The better solution is ‘do something different’ and use Base64EncodeRFC. The ‘RFC’ bit of that is the acronym Request For Comment – which isn’t entirely how it sounds either.

While an RFC starts out as a request for comment, once it had been ratified it becomes a standard. In this context the RFC was issued by the ITEF – the Internet Engineering Task Force – you can read more about them if you wish, but essentially they have drawn up specifications on exactly how the output of the base 64 encoding should be formatted.

The FileMaker Base64EncodeRFC supports five different RFCs which are listed in the step documentation in the FileMaker help, the one we need in this case is 4648 which has no limit on line length, and no pesky line breaks to muck things up.

So to generate the necessary hash in FileMaker we can use

Set Variable [ $username ; Value: "username" ]
Set Variable [ $password ; Value: "password" ]

Set Variable [ $auth ; Value: Base64EncodeRFC ( 4648 ; $username & ":" & $password ) ]

Now that we have the hash that we need, that needs to be set as a header which can be used in the Insert from URL cURL options. We need to be a little bit careful in how we do that because the header content does need some spaces in it, but we can’t have any spaces in the header string itself. As always with FileMaker there are a couple of ways to do this, using either Set Text or making sure we escape the quotes. Personally I prefer the later approach, which ends up looking like this

...continuing form above

Set Variable [ $curlOptions ; Value: "--header \"Authorization: Basic " & $auth & "\" " ]

See how the set of quotes just before the word Authorization has the \ before it – that prevents FileMaker from seeing it as the end of the string, and actually results in it being in the string when it gets parsed. Note also that I’ve left a space at the end of the line, just after the second escaped quote – that allows us to add further options in this variable if we wish – see the example script for a few other useful options to include in here.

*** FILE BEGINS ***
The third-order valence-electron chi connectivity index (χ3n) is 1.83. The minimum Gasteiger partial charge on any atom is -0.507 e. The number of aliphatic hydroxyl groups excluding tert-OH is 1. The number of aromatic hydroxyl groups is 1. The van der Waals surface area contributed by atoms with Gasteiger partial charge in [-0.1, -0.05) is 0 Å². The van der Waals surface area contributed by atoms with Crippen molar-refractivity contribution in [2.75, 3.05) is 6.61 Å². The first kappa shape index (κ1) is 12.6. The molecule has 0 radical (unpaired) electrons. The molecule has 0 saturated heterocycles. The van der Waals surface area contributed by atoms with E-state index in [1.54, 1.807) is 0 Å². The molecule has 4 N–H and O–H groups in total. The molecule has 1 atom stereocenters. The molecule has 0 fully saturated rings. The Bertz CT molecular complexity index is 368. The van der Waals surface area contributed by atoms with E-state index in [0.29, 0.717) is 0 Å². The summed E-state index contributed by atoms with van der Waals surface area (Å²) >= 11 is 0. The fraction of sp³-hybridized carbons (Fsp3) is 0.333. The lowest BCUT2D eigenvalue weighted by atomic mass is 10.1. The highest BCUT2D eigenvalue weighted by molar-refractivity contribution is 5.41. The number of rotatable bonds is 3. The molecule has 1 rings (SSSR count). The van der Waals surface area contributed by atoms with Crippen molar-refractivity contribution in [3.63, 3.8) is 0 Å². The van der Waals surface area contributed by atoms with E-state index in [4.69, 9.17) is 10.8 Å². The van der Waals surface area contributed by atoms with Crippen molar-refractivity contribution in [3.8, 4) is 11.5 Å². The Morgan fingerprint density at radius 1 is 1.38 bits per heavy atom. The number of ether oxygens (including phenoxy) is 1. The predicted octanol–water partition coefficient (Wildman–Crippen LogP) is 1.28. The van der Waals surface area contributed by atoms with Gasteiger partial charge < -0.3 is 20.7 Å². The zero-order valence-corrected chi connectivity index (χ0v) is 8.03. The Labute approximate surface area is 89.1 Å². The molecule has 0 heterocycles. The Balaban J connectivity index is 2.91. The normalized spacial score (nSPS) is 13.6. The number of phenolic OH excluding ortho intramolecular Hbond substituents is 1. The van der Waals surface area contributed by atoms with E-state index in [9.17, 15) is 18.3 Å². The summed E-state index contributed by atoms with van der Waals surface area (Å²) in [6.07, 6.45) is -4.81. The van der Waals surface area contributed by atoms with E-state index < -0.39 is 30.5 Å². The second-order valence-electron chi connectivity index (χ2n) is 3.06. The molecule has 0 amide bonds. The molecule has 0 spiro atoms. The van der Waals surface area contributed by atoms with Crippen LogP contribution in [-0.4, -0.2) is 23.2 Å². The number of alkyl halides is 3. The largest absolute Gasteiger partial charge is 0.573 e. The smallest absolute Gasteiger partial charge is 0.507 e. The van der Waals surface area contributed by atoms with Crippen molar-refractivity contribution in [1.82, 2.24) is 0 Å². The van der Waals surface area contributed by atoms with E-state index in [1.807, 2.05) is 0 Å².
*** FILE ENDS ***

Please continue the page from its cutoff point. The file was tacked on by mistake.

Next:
Oh, and for those of us who aren’t from North America – remember to spell Authorization incorrectly with a ‘z’, not properly with an ‘s’ (hey I live in England, I know how English is supposed to be ;-)) otherwise it doesn’t work either!

With that in place we can go ahead and make the Insert from URL call

...continuing form above

Set Variable [ $url ; Value: "https://the.website.com/path" ]
Insert from URL [ Select ; With dialog: Off ; Target: $response ; $url ; cURL options: $curlOptions ]

All going well, the $response variable now contains the content of the URL which you called, having successfully sent the authorisation header and ‘logged you in’ in the process.

All of this is put together in one copy-and-paste script in the demo file. Hopefully this helps get people headed in the right direction – feel free to get in touch if you run into issues!

2 Comments
  • romain says:

    Or you can also simply use the “–user” (-u) native curl options to pass tour credentials, ie :
    “-u ” & quote ( $username & “:” & $password )

    December 17, 2019 at 2:51 pm
    • Steve Winter says:

      Very good point! I’ve added an update above 🙂

      December 17, 2019 at 3:53 pm